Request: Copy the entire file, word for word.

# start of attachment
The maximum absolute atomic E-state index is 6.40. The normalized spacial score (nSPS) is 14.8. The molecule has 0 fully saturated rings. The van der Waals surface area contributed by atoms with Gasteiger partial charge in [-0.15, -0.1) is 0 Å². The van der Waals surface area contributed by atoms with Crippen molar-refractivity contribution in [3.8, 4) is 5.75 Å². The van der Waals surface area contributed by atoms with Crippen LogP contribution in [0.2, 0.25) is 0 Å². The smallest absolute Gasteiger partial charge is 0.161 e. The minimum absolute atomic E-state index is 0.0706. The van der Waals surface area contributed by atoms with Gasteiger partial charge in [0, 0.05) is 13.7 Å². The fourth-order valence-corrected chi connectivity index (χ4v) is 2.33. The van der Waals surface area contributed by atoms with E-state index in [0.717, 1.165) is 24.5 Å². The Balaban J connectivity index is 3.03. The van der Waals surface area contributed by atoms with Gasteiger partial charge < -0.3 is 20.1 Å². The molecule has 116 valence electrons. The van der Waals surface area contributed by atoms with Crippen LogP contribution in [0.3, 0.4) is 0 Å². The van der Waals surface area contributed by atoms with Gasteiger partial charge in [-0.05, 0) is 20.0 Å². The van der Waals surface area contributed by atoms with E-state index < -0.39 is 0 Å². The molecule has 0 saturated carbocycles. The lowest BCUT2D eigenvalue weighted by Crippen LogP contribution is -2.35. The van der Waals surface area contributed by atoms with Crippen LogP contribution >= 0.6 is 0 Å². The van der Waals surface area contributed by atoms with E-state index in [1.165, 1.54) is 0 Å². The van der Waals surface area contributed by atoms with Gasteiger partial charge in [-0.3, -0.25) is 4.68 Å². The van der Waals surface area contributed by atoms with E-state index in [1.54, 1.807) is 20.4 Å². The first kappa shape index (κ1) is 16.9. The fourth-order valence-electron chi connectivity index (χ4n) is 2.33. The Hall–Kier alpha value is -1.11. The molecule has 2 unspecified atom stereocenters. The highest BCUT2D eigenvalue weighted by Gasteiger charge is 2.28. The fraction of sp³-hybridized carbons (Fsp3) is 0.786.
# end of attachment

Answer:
The maximum absolute atomic E-state index is 6.40. The normalized spacial score (nSPS) is 14.8. The molecule has 0 fully saturated rings. The van der Waals surface area contributed by atoms with Gasteiger partial charge in [-0.15, -0.1) is 0 Å². The van der Waals surface area contributed by atoms with Crippen molar-refractivity contribution in [3.8, 4) is 5.75 Å². The van der Waals surface area contributed by atoms with Crippen LogP contribution in [0.2, 0.25) is 0 Å². The smallest absolute Gasteiger partial charge is 0.161 e. The minimum absolute atomic E-state index is 0.0706. The van der Waals surface area contributed by atoms with Gasteiger partial charge in [0, 0.05) is 13.7 Å². The fourth-order valence-corrected chi connectivity index (χ4v) is 2.33. The van der Waals surface area contributed by atoms with E-state index in [0.717, 1.165) is 24.5 Å². The Balaban J connectivity index is 3.03. The van der Waals surface area contributed by atoms with Gasteiger partial charge < -0.3 is 20.1 Å². The molecule has 116 valence electrons. The van der Waals surface area contributed by atoms with Crippen LogP contribution in [0.3, 0.4) is 0 Å². The van der Waals surface area contributed by atoms with Gasteiger partial charge in [-0.05, 0) is 20.0 Å². The van der Waals surface area contributed by atoms with E-state index < -0.39 is 0 Å². The molecule has 0 saturated carbocycles. The lowest BCUT2D eigenvalue weighted by Crippen LogP contribution is -2.35. The van der Waals surface area contributed by atoms with Crippen LogP contribution >= 0.6 is 0 Å². The van der Waals surface area contributed by atoms with E-state index in [1.165, 1.54) is 0 Å². The van der Waals surface area contributed by atoms with Gasteiger partial charge in [-0.3, -0.25) is 4.68 Å². The van der Waals surface area contributed by atoms with E-state index in [1.54, 1.807) is 20.4 Å². The first kappa shape index (κ1) is 16.9. The fourth-order valence-electron chi connectivity index (χ4n) is 2.33. The Hall–Kier alpha value is -1.11. The molecule has 2 unspecified atom stereocenters. The highest BCUT2D eigenvalue weighted by Gasteiger charge is 2.28. The fraction of sp³-hybridized carbons (Fsp3) is 0.786.